• The flavors of juice that I found in the gas station convenience stores: Wild Fruit Seduction, Apple Temptation, Lemon Obsession. Very tantalizing juice.
  • In restaurants, you pay extra to eat outside.
  • Spaniards are obsessed with ham. They incorporate it into everything. There is a chain of restaurants called 'Museo de jamon' and they are popular.
  • Additionally, they are obsessed with carne in general. It is often impossible to find a menu with anything except meat dishes, and they do not count pollo as meat. I am still uncertain as to how the Spanish meet the food pyramid recs.
  • Sheep and bulls. Everywhere. Bull crossing signs on the highways. The signs show bulls with big, menacing horns. You do not want to mess with a Spanish Bull.
  • Things in Europe are expensive- this goes for electricity as well. All the places we've stayed have had motion-detector lights in the hallways that stay on for about 10 seconds at a time. Some of the rooms have required the key card to be in a special slot for the lights and other electrical things to work.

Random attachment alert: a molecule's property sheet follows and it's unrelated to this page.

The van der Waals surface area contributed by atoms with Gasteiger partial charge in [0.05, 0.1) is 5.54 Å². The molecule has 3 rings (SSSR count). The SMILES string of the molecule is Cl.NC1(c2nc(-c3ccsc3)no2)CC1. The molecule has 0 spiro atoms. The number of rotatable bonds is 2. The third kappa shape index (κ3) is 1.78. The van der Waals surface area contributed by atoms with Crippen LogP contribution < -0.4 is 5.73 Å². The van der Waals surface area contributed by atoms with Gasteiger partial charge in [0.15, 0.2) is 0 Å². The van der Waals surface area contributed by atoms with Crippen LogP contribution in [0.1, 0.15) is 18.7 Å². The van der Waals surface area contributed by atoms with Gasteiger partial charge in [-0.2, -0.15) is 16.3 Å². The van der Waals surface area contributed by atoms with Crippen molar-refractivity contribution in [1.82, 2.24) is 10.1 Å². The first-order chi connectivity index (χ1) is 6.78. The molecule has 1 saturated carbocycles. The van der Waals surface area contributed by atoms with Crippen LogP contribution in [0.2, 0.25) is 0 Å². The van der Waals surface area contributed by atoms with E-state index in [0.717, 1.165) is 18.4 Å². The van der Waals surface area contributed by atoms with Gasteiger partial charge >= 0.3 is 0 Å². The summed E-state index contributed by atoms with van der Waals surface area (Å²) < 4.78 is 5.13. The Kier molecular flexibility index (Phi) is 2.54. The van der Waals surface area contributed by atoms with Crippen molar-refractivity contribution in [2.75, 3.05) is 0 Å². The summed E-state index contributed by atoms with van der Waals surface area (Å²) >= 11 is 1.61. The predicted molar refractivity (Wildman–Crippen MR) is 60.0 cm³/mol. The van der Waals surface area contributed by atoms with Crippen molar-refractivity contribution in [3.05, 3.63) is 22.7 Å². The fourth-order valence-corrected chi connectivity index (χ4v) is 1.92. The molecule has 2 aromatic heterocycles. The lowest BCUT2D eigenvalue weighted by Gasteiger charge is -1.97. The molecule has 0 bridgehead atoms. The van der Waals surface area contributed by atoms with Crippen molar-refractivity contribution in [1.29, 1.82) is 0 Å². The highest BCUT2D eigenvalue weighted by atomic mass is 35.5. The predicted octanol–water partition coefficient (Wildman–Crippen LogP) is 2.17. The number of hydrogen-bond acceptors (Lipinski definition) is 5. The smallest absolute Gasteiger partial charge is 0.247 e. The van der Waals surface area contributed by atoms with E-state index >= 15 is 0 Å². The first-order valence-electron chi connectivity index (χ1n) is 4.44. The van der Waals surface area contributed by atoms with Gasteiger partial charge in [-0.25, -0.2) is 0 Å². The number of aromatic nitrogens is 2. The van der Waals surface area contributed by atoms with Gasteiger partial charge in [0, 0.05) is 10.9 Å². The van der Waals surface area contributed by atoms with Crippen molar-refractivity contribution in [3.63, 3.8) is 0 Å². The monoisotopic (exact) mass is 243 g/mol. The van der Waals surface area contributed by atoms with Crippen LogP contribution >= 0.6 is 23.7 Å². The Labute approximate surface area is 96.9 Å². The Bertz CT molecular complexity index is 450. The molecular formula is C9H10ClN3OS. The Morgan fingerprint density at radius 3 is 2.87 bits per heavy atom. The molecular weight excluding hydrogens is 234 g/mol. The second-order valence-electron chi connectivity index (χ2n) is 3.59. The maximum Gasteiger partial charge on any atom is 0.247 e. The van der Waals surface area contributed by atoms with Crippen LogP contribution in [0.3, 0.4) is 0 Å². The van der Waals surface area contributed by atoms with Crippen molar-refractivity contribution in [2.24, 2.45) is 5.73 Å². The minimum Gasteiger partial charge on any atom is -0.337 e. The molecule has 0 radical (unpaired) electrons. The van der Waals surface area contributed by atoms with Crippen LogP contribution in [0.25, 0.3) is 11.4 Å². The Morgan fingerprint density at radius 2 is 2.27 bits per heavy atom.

• Mullets.

Stay tuned for my notes from Italy.


This Summer

In random order, I'll be missing:

  • dry air
  • the mountains
  • smith's
  • el novio
  • independence
  • biking everywhere
  • mexicans
  • roommates
  • quality restaurants (el gallo giro, gloria's, bombay, etc)
  • a whole lot more

(I have only positive feelings for provo...who'd ever've thought it'd feel like home?)

Meanwhile, this summer I'll be enjoying:

  • thunderstorms
  • brothers
  • traveling the world
  • taking classes online
  • my mom's debit card
  • driving the corolla, minivan, and audi
  • learning valuable golf skills from my dad
  • matt's graduation & senior prom
  • george's piano recital & 8th grade formal
  • earning $$ in various, self-employed ways
  • 11 a.m. church
  • playing the organ
  • my fave little kids
  • sleeping in my happy yellow room all by myself in the world's best bed
  • roadtripping to visit el novio
  • puerto ricans?
  • rita's italian ice

Oh boy!


Mint Brownies Anyone?

I have decided that I absolutely adore temporary jobs.
  • They are fantastic for people with short attention spans (moi, for instance) who get bored with a job rather quickly.